7 Common Medications You Didn’t Know Could Worsen Sun Damage
You know some medications have side effects such as fatigue or stomach upset, but a handful can set you up for a nasty sunburn or rash. Make sure you're not taking any of them before you head outdoors to soak up the rays.
CA-SSIS/ShutterstockA day at the beach can be fun and uplifting, and a little sunscreen will keep most people safe (this is the best sunscreen for every activity). But if you’re taking any of the following seven common medications, you could end up with a rash or worse. “Increased exposure to the sun while taking certain medications may lead to sun sensitivity,” explains Suzanne Robotti, president and founder of medshadow.org, an independent, online nonprofit that reports on the side effects of medicine.
Sun sensitivity happens when sunlight interacts with a medication and causes a negative reaction in your body. Symptoms can include redness, pain, prickling, a burning sensation, or a rash that looks like eczema. There are two types of drug reactions: The most common is phototoxicity, which can occur when UV rays interact with a drug, causing it to react negatively against the skin within hours of sun exposure. It’s important to note that phototoxicity can cause long-term damage to the affected areas in some people, even if they stop taking the medication soon after symptoms appear. The less common reaction is photoallergy, in which ultraviolet (UV) rays from the sun can break up the structure of the drug, causing the body to produce antibodies and sometimes leading to a rash anywhere from one to three days after exposure.
Here are the seven drugs most commonly associated with phototoxicity and photoallergies:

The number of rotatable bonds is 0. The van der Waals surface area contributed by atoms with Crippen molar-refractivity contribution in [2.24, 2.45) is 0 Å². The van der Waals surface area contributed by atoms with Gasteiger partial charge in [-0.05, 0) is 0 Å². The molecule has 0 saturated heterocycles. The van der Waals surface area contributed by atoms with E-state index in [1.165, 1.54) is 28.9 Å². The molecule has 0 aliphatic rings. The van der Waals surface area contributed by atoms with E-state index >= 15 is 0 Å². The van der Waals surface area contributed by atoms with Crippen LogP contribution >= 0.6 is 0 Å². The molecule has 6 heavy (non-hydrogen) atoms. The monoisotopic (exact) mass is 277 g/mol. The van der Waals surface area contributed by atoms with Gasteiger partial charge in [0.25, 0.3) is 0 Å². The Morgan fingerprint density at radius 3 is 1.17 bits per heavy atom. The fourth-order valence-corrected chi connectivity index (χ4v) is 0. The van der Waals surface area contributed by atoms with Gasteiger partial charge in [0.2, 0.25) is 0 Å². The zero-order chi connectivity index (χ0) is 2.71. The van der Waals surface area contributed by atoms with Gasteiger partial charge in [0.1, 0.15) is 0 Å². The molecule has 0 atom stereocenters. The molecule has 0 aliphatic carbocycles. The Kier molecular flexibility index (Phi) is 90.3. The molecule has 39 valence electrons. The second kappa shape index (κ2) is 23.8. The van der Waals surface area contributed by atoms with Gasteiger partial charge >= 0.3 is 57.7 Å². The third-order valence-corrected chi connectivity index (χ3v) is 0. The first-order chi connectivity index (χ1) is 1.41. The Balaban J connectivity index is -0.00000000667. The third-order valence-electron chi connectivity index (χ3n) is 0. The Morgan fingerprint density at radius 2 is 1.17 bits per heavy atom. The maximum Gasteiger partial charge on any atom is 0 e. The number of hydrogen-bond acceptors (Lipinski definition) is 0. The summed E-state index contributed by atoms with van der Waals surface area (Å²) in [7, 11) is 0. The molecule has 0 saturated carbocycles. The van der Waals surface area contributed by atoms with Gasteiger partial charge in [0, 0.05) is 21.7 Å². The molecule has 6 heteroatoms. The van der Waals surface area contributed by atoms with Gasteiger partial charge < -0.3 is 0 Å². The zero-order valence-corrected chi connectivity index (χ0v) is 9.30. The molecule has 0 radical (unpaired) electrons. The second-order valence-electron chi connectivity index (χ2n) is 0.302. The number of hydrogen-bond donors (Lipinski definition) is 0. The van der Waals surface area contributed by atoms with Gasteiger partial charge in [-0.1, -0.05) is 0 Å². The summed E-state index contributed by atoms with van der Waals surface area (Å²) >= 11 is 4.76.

- Naproxen (brand names include Midol and Aleve): over-the-counter anti-inflammatory pain reliever
- Amiodarone (Cordarone, Nexterone, Pacerone): used to treat heart arrhythmia
- Glipizide (Glucotrol) and glyburide (DiaBeta, Micronase, Glynase):diabetes medications
- Doxycycline and tetracycline: popular antibiotics
- Hydrochlorothiazide (Microzide): a blood pressure medication and diuretic
- Nalidixic acid: an antibiotic used to treat urinary tract infections
- Voriconazole (Vfend): an antifungal used against skin-based yeast infections and more
These are not the only medicines that can cause reactions. If you are heading to the beach, pool, or park, check the drug label for any sun-specific warnings or ask your pharmacist or physician about the sun-sensitivity level of the medication.
Whether you’re taking a sun-sensitizing medication or not, dermatologists will tell you that your best bet is to avoid direct sun exposure. UV exposure gets a boost from reflections at higher elevation, as well as from sand, snow, and water, and sun damage can occur even when it is cloudy. Follow these tips to stay safe whenever you venture outdoors.
Wear protective or SPF-treated clothing and a wide-brimmed hat.
Use sunscreen with an SPF of 15 or higher, classified as “broad spectrum,” meaning it protects against both UVA and UVB rays.
Liberally apply sunscreen 15 to 30 minutes on all skin-exposed areas before sun exposure. Reapply at least every 2 hours. (Just make sure not to fall for these sunscreen myths.)
Stay in the shade or indoors between 10 a.m. and 4 p.m. when the sun’s UV rays are strongest.
Avoid indoor tanning beds.
Be advised: Medication is only one of the surprising factors that can increase your risk of a sunburn.